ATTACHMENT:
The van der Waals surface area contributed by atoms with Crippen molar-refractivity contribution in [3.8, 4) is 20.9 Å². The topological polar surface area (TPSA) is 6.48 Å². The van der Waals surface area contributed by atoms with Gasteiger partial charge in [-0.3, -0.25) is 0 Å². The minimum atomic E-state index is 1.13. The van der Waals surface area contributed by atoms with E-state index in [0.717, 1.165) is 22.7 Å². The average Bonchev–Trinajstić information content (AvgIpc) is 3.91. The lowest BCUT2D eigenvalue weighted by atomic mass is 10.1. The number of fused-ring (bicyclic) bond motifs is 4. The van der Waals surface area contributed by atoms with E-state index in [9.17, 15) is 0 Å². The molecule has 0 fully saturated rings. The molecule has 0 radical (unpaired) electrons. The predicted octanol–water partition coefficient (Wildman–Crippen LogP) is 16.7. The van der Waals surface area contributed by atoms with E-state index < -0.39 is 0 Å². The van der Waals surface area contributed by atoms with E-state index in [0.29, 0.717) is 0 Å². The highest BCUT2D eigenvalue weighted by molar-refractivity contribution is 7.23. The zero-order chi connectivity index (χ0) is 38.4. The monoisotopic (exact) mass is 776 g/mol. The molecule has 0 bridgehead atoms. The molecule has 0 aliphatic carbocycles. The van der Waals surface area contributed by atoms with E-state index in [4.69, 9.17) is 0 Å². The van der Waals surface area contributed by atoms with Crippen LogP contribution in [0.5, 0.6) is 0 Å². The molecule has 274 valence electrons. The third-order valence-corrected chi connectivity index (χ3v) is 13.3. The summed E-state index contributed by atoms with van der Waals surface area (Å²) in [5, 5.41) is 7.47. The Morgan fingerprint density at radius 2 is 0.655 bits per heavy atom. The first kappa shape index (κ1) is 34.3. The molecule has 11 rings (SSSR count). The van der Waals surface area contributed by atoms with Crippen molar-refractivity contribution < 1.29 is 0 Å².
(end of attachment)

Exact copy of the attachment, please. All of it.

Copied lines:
The van der Waals surface area contributed by atoms with Crippen molar-refractivity contribution in [3.8, 4) is 20.9 Å². The topological polar surface area (TPSA) is 6.48 Å². The van der Waals surface area contributed by atoms with Gasteiger partial charge in [-0.3, -0.25) is 0 Å². The minimum atomic E-state index is 1.13. The van der Waals surface area contributed by atoms with E-state index in [0.717, 1.165) is 22.7 Å². The average Bonchev–Trinajstić information content (AvgIpc) is 3.91. The lowest BCUT2D eigenvalue weighted by atomic mass is 10.1. The number of fused-ring (bicyclic) bond motifs is 4. The van der Waals surface area contributed by atoms with E-state index in [9.17, 15) is 0 Å². The molecule has 0 fully saturated rings. The molecule has 0 radical (unpaired) electrons. The predicted octanol–water partition coefficient (Wildman–Crippen LogP) is 16.7. The van der Waals surface area contributed by atoms with E-state index < -0.39 is 0 Å². The van der Waals surface area contributed by atoms with E-state index in [0.29, 0.717) is 0 Å². The highest BCUT2D eigenvalue weighted by molar-refractivity contribution is 7.23. The zero-order chi connectivity index (χ0) is 38.4. The monoisotopic (exact) mass is 776 g/mol. The molecule has 0 bridgehead atoms. The molecule has 0 aliphatic carbocycles. The van der Waals surface area contributed by atoms with E-state index in [4.69, 9.17) is 0 Å². The van der Waals surface area contributed by atoms with Crippen LogP contribution in [0.5, 0.6) is 0 Å². The molecule has 274 valence electrons. The third-order valence-corrected chi connectivity index (χ3v) is 13.3. The summed E-state index contributed by atoms with van der Waals surface area (Å²) in [5, 5.41) is 7.47. The Morgan fingerprint density at radius 2 is 0.655 bits per heavy atom. The first kappa shape index (κ1) is 34.3. The molecule has 11 rings (SSSR count). The van der Waals surface area contributed by atoms with Crippen molar-refractivity contribution < 1.29 is 0 Å².